through bureaucratic hoops. On Dec. 17, 2010, a cop started giving him
grief yet again. She confiscated his scale and allegedly slapped him.
He walked straight to the provincial-capital building to complain and
got no response. At the gate, he drenched himself in paint thinner and
lit a match.

"My son set himself on fire for dignity," Mannoubia Bouazizi told me
when I visited her.

"In Tunisia," added her 16-year-old daughter Basma, "dignity is more
important than bread."

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posted by K.Andoh | Comment(0) | 特集記事 | このブログの読者になる |

2011年12月15日

放射線を浴びたベビーフード 日本の災難はまだ続く


Irradiated Baby Food Spotlights Ongoing Woes for Japan’s Food Sector
( TIME )

On Tuesday, Japanese food producer Meiji announced the recall of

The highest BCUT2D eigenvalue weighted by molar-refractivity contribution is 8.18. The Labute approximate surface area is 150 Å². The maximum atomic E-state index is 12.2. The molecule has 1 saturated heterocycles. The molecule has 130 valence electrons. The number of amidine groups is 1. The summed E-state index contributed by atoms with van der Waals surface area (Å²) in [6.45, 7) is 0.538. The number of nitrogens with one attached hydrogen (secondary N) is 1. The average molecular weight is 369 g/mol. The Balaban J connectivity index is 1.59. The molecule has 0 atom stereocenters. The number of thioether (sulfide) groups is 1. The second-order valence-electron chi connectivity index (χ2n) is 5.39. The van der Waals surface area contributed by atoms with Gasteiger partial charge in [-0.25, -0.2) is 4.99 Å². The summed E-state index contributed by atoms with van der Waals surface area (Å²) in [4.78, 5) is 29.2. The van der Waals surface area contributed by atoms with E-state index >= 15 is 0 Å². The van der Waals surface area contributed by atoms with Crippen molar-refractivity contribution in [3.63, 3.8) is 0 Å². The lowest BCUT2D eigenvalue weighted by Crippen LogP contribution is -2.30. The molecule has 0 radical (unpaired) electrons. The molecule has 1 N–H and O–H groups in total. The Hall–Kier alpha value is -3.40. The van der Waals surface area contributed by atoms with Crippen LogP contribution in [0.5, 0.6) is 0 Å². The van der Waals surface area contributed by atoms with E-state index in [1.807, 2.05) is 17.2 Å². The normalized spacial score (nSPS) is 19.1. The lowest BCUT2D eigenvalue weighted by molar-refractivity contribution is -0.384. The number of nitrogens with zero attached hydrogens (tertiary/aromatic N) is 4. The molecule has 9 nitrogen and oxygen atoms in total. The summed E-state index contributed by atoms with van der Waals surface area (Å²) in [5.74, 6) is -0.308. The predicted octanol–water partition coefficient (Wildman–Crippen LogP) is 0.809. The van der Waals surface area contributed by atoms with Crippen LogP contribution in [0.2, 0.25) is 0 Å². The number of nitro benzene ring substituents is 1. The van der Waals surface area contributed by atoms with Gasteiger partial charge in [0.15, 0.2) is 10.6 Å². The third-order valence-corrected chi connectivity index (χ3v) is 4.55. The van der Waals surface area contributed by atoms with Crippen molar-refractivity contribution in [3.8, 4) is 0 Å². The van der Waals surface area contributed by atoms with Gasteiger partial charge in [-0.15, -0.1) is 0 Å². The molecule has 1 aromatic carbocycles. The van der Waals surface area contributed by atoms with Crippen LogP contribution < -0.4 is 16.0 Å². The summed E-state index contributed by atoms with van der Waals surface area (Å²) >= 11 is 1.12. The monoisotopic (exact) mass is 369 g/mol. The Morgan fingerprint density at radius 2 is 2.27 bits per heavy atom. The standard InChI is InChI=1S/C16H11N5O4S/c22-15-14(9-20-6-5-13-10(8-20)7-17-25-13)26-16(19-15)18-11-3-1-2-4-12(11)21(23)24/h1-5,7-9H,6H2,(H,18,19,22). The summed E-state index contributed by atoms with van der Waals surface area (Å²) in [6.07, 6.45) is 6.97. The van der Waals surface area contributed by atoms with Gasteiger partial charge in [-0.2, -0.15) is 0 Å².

400,000 cans of infant formula after traces of radioactive cesium were
found in the company’s milk powder. Tests of the “Meiji Step” batch
of formula with an October 2012 expiration date detected cesium-134 and
cesium-137 at levels of 15.2 becquerels per kilogram and 16.5 bq/kg,
respectively. The company was quick to point out that those numbers are
well below the Japanese government’s permissible levels of dairy for
infants, which is 200 bq/kg. But that’s unlikely to mean much to
parents of nine-month-olds. Growing children are particularly sensitive
to the effects of radiation, and have been a focus of health concerns
since March 11’s triptych of disasters sent radioactive plumes across
Japan’s airspace.

The news underscores the continuing problems that Japan’s food sector
faces nine months after the world’s worst nuclear disaster since
Chernobyl. For years, Japanese food exports have been lauded for their
safety and quality in Asia and beyond; after thousands of children were
sickened by melamine-tainted formula in China in 2008, trusted Japanese
brands of milk powder flew off Asia’s shelves. But since March, traces
of radioactive materials have been found in several Japanese products
grown or processed in the vicinity of the crippled Fukushima Dai-ichi
power plant, from fish and beef to rice,vegetables and tea. Several